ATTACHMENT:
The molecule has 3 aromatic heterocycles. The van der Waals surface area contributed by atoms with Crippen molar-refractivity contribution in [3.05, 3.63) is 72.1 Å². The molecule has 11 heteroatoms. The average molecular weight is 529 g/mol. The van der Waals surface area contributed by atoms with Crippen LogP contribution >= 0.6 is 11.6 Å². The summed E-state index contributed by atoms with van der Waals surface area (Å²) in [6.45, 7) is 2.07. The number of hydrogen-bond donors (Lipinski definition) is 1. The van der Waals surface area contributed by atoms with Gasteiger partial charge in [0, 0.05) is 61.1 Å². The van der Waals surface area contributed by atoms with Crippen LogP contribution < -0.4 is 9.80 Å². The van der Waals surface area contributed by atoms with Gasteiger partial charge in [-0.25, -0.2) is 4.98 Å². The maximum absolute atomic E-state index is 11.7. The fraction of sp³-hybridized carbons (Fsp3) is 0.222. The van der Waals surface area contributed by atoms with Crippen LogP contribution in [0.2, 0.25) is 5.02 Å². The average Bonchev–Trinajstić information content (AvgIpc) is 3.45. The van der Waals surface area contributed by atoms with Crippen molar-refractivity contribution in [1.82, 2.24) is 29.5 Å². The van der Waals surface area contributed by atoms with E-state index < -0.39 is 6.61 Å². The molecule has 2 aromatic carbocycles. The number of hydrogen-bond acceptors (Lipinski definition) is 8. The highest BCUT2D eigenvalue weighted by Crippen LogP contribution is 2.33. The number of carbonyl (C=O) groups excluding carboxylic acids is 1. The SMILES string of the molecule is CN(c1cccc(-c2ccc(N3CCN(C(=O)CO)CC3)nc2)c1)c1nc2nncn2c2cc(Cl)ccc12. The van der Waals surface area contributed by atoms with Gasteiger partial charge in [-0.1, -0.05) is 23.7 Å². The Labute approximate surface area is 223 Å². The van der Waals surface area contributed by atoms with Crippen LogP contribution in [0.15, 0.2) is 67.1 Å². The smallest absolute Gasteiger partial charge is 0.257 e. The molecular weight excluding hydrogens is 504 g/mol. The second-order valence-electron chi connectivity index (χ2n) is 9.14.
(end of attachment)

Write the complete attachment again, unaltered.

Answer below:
The molecule has 3 aromatic heterocycles. The van der Waals surface area contributed by atoms with Crippen molar-refractivity contribution in [3.05, 3.63) is 72.1 Å². The molecule has 11 heteroatoms. The average molecular weight is 529 g/mol. The van der Waals surface area contributed by atoms with Crippen LogP contribution >= 0.6 is 11.6 Å². The summed E-state index contributed by atoms with van der Waals surface area (Å²) in [6.45, 7) is 2.07. The number of hydrogen-bond donors (Lipinski definition) is 1. The van der Waals surface area contributed by atoms with Gasteiger partial charge in [0, 0.05) is 61.1 Å². The van der Waals surface area contributed by atoms with Crippen LogP contribution < -0.4 is 9.80 Å². The van der Waals surface area contributed by atoms with Gasteiger partial charge in [-0.25, -0.2) is 4.98 Å². The maximum absolute atomic E-state index is 11.7. The fraction of sp³-hybridized carbons (Fsp3) is 0.222. The van der Waals surface area contributed by atoms with Crippen LogP contribution in [0.2, 0.25) is 5.02 Å². The average Bonchev–Trinajstić information content (AvgIpc) is 3.45. The van der Waals surface area contributed by atoms with Crippen molar-refractivity contribution in [1.82, 2.24) is 29.5 Å². The van der Waals surface area contributed by atoms with E-state index < -0.39 is 6.61 Å². The molecule has 2 aromatic carbocycles. The number of hydrogen-bond acceptors (Lipinski definition) is 8. The highest BCUT2D eigenvalue weighted by Crippen LogP contribution is 2.33. The number of carbonyl (C=O) groups excluding carboxylic acids is 1. The SMILES string of the molecule is CN(c1cccc(-c2ccc(N3CCN(C(=O)CO)CC3)nc2)c1)c1nc2nncn2c2cc(Cl)ccc12. The van der Waals surface area contributed by atoms with Gasteiger partial charge in [-0.1, -0.05) is 23.7 Å². The Labute approximate surface area is 223 Å². The van der Waals surface area contributed by atoms with Crippen LogP contribution in [0.15, 0.2) is 67.1 Å². The smallest absolute Gasteiger partial charge is 0.257 e. The molecular weight excluding hydrogens is 504 g/mol. The second-order valence-electron chi connectivity index (χ2n) is 9.14.